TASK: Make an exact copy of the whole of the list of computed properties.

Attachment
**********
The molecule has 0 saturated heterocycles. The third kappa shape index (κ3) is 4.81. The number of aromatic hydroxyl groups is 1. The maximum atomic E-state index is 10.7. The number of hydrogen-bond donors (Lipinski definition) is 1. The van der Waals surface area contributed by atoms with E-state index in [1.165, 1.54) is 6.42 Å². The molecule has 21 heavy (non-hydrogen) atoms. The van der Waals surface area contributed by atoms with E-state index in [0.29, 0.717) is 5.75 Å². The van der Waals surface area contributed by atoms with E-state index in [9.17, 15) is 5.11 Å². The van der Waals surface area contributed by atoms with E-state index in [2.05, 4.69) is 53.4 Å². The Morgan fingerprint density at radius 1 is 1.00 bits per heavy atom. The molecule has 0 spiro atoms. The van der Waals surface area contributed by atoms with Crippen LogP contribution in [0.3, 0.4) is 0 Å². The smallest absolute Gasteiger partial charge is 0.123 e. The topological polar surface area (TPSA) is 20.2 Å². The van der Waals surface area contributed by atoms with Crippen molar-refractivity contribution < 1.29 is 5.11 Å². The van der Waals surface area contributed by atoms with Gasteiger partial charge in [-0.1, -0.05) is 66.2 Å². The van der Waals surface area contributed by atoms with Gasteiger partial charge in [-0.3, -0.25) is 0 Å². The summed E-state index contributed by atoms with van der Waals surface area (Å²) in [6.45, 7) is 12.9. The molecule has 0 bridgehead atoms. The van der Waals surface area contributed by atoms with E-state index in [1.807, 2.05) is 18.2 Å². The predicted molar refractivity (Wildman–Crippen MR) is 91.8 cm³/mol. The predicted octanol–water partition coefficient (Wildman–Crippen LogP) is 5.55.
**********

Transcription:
The molecule has 0 saturated heterocycles. The third kappa shape index (κ3) is 4.81. The number of aromatic hydroxyl groups is 1. The maximum atomic E-state index is 10.7. The number of hydrogen-bond donors (Lipinski definition) is 1. The van der Waals surface area contributed by atoms with E-state index in [1.165, 1.54) is 6.42 Å². The molecule has 21 heavy (non-hydrogen) atoms. The van der Waals surface area contributed by atoms with E-state index in [0.29, 0.717) is 5.75 Å². The van der Waals surface area contributed by atoms with E-state index in [9.17, 15) is 5.11 Å². The van der Waals surface area contributed by atoms with E-state index in [2.05, 4.69) is 53.4 Å². The Morgan fingerprint density at radius 1 is 1.00 bits per heavy atom. The molecule has 0 spiro atoms. The van der Waals surface area contributed by atoms with Crippen LogP contribution in [0.3, 0.4) is 0 Å². The smallest absolute Gasteiger partial charge is 0.123 e. The topological polar surface area (TPSA) is 20.2 Å². The van der Waals surface area contributed by atoms with Crippen molar-refractivity contribution < 1.29 is 5.11 Å². The van der Waals surface area contributed by atoms with Gasteiger partial charge in [-0.1, -0.05) is 66.2 Å². The van der Waals surface area contributed by atoms with Gasteiger partial charge in [-0.3, -0.25) is 0 Å². The summed E-state index contributed by atoms with van der Waals surface area (Å²) in [6.45, 7) is 12.9. The molecule has 0 bridgehead atoms. The van der Waals surface area contributed by atoms with E-state index in [1.807, 2.05) is 18.2 Å². The predicted molar refractivity (Wildman–Crippen MR) is 91.8 cm³/mol. The predicted octanol–water partition coefficient (Wildman–Crippen LogP) is 5.55.